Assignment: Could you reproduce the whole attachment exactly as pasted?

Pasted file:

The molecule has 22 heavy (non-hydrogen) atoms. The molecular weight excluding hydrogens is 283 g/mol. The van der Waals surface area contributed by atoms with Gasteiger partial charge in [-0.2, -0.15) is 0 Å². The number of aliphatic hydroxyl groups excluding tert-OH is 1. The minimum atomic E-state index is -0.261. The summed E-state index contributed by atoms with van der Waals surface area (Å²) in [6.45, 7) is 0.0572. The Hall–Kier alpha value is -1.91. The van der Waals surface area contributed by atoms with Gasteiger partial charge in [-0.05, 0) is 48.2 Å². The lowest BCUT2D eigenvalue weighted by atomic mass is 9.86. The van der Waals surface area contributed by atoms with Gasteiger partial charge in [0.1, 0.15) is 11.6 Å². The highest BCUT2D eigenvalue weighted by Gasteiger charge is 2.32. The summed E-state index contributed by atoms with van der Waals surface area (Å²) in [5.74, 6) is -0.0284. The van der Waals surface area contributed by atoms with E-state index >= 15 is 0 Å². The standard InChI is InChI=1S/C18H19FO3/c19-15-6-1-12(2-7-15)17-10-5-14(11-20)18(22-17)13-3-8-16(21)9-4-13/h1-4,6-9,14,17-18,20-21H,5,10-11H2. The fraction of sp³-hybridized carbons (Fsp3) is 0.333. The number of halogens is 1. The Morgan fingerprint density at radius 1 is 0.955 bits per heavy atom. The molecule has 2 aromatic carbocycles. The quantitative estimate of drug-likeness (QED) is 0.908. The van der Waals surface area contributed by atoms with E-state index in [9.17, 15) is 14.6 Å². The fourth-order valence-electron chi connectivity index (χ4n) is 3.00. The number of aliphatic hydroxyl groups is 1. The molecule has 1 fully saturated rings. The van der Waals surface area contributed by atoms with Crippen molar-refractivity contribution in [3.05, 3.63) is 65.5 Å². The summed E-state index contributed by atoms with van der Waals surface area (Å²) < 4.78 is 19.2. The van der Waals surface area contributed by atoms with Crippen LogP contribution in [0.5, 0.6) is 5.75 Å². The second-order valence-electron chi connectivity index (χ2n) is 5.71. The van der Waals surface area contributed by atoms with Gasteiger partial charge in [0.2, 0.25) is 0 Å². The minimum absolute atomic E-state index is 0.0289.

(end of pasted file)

The molecule has 22 heavy (non-hydrogen) atoms. The molecular weight excluding hydrogens is 283 g/mol. The van der Waals surface area contributed by atoms with Gasteiger partial charge in [-0.2, -0.15) is 0 Å². The number of aliphatic hydroxyl groups excluding tert-OH is 1. The minimum atomic E-state index is -0.261. The summed E-state index contributed by atoms with van der Waals surface area (Å²) in [6.45, 7) is 0.0572. The Hall–Kier alpha value is -1.91. The van der Waals surface area contributed by atoms with Gasteiger partial charge in [-0.05, 0) is 48.2 Å². The lowest BCUT2D eigenvalue weighted by atomic mass is 9.86. The van der Waals surface area contributed by atoms with Gasteiger partial charge in [0.1, 0.15) is 11.6 Å². The highest BCUT2D eigenvalue weighted by Gasteiger charge is 2.32. The summed E-state index contributed by atoms with van der Waals surface area (Å²) in [5.74, 6) is -0.0284. The van der Waals surface area contributed by atoms with E-state index >= 15 is 0 Å². The standard InChI is InChI=1S/C18H19FO3/c19-15-6-1-12(2-7-15)17-10-5-14(11-20)18(22-17)13-3-8-16(21)9-4-13/h1-4,6-9,14,17-18,20-21H,5,10-11H2. The fraction of sp³-hybridized carbons (Fsp3) is 0.333. The number of halogens is 1. The Morgan fingerprint density at radius 1 is 0.955 bits per heavy atom. The molecule has 2 aromatic carbocycles. The quantitative estimate of drug-likeness (QED) is 0.908. The van der Waals surface area contributed by atoms with E-state index in [9.17, 15) is 14.6 Å². The fourth-order valence-electron chi connectivity index (χ4n) is 3.00. The number of aliphatic hydroxyl groups is 1. The molecule has 1 fully saturated rings. The van der Waals surface area contributed by atoms with Crippen molar-refractivity contribution in [3.05, 3.63) is 65.5 Å². The summed E-state index contributed by atoms with van der Waals surface area (Å²) < 4.78 is 19.2. The van der Waals surface area contributed by atoms with Crippen LogP contribution in [0.5, 0.6) is 5.75 Å². The second-order valence-electron chi connectivity index (χ2n) is 5.71. The van der Waals surface area contributed by atoms with Gasteiger partial charge in [0.2, 0.25) is 0 Å². The minimum absolute atomic E-state index is 0.0289.